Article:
Wednesday, 15 September 2010

crappy dress shopping experience

(image from here)

So you know I'm losing weight. Part of this - or rather, the end aim of this, is that I want to be a certain weight before I start looking for a wedding dress.

Currently, I've got a little way to go, but I'd hope to be at this weight by next spring, which is six months ahead, though it might be later.

So yesterday, I decided to ask in my local bridal shop: how late can you leave it to buy a dress. See, I don't know what I'm doing here, and I figure they might.

I walked in - there was an 'open' sign on the door, after all, and I just had a little question.

At the end of the shop were assistants helping a lady into a giant dress. But there were many assistants - maybe about 8 - and only four of them were doing anything (cooing over the bride to be, mostly).

Four of them were just standing there. And then I walked in, and the bell rang on the door, and they continued to stand there loking at me.

After about 10 seconds of staring at me like I'd dared swear in front of the Pope or performed a dance dressed as a dog turd, one of them came down to me.


"Hi there. I'm getting married next year and I just wondered how long in advance I should be buying a dress. I'd heard six months, but does it really need to be so long?"


Another assistant comes over, clearly incredibly annoyed that I have dared enter the shop.


I repeat the question. Her answer:

"Yes. It has to be six months. If you want your Dream Dress." She definitely capitalised it. And now she clearly considers the matter closed.

"What happens if you have less than six months?"

"Well they you might not get your Dream Dress. You might have to wear one of these, which only come in certain sizes [casting a glance up and down my still-buxom frame] and other people will have worn them."

So anyway. I have yet to try on a wedding dress and one toxic shop has already soured the experience.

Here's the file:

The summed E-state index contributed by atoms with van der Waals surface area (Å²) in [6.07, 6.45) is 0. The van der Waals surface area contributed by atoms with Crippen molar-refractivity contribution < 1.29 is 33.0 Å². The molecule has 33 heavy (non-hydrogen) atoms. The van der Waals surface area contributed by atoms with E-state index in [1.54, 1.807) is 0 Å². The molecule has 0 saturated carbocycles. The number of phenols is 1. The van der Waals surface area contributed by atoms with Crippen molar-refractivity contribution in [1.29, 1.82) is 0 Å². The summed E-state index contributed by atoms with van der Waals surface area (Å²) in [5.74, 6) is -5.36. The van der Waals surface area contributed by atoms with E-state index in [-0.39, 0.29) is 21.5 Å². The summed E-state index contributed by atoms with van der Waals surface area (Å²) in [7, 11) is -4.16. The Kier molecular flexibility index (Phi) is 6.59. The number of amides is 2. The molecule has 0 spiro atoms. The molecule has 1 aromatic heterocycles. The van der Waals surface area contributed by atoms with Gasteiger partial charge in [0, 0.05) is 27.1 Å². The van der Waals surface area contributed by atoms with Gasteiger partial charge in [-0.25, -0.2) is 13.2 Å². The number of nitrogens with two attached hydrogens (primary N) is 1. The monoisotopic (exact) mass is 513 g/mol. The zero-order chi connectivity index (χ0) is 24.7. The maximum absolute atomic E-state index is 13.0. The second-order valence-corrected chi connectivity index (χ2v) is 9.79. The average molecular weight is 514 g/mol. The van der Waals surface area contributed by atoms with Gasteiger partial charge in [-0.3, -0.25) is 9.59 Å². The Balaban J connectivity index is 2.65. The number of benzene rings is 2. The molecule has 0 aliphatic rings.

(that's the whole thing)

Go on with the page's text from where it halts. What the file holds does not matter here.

I probably won't be buying my dress there.


  1. Worryingly, this pretty much tallys with the experience I've had with Wedding Dress Shop Assistants.

    I HONESTLY would recommend going one of the other routes. Seriously. I would if I was doing it all again. Dress maker/internet/vintage shop - anything like that that doesn't involve snotty women looking you up and down when you have come into their shop with the intention of spending what is likely the equivalent of 2 months wages for them.

    Sorry for the rant, but this type of stuff really gets my goat....

  2. Ok, this makes me so cross that I'm actually having trouble articulating... So... Blargh! Dreadful women. I have no doubt that plenty of sweaty brides-to-be had tried on my off-the-peg dress before I bought it, but it was pretty darn close to perfect in my eyes!

  3. How bloody awful. I am so cross too.

    Maybe someone can clarify for me? Do wedding boutique assistants have special tasks that I do not know about? Is it so hard to help someone who may or may not buy a dress.

    Granted when I worked in a shop (well supermarket!) I wasn't working on commission but I always smiled and was helpful!

  4. Do your own thing with the dress. Screw them. Go to other places or look online or look in vintage dress shops. You deserve to have an awesome dress, even if you wait a few months. And I suspect that you will find "The One", if you are driven towards doing so, which it sounds like you are! :)

  5. Apparently you need to be ignorant and unhelpful to work in a wedding dress shop. My tactic was to be equally rude back it is actually quite empowering.

  6. Go somewhere else definately! I didn't want to trying on dresses until I lost at least another stone but a friend forced me. The lady was lovely and got me to try on a few dresses but said if I liked I can come back in January (wedding in July) and sort it then as |I'll have lost more by then. Think of Pretty Woman!!